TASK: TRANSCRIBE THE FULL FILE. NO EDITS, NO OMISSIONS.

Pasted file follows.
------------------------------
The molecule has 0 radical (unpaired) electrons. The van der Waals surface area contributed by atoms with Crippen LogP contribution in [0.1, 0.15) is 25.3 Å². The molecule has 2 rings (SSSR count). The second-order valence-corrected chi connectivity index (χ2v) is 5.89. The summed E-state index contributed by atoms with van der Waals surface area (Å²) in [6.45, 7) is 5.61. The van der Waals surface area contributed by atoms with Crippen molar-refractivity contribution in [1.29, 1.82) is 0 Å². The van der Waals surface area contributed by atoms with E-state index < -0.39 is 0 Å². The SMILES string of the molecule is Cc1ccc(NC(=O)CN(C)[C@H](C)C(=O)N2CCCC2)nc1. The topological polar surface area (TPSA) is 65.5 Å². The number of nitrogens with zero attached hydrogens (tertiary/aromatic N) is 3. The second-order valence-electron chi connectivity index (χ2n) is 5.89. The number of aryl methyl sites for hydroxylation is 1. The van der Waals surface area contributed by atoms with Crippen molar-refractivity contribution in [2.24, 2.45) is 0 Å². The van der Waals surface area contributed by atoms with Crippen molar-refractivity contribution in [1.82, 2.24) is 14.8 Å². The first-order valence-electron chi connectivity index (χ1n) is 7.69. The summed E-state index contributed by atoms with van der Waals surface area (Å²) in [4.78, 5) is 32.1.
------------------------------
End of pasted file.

The molecule has 0 radical (unpaired) electrons. The van der Waals surface area contributed by atoms with Crippen LogP contribution in [0.1, 0.15) is 25.3 Å². The molecule has 2 rings (SSSR count). The second-order valence-corrected chi connectivity index (χ2v) is 5.89. The summed E-state index contributed by atoms with van der Waals surface area (Å²) in [6.45, 7) is 5.61. The van der Waals surface area contributed by atoms with Crippen molar-refractivity contribution in [1.29, 1.82) is 0 Å². The van der Waals surface area contributed by atoms with E-state index < -0.39 is 0 Å². The SMILES string of the molecule is Cc1ccc(NC(=O)CN(C)[C@H](C)C(=O)N2CCCC2)nc1. The topological polar surface area (TPSA) is 65.5 Å². The number of nitrogens with zero attached hydrogens (tertiary/aromatic N) is 3. The second-order valence-electron chi connectivity index (χ2n) is 5.89. The number of aryl methyl sites for hydroxylation is 1. The van der Waals surface area contributed by atoms with Crippen molar-refractivity contribution in [2.24, 2.45) is 0 Å². The van der Waals surface area contributed by atoms with Crippen molar-refractivity contribution in [1.82, 2.24) is 14.8 Å². The first-order valence-electron chi connectivity index (χ1n) is 7.69. The summed E-state index contributed by atoms with van der Waals surface area (Å²) in [4.78, 5) is 32.1.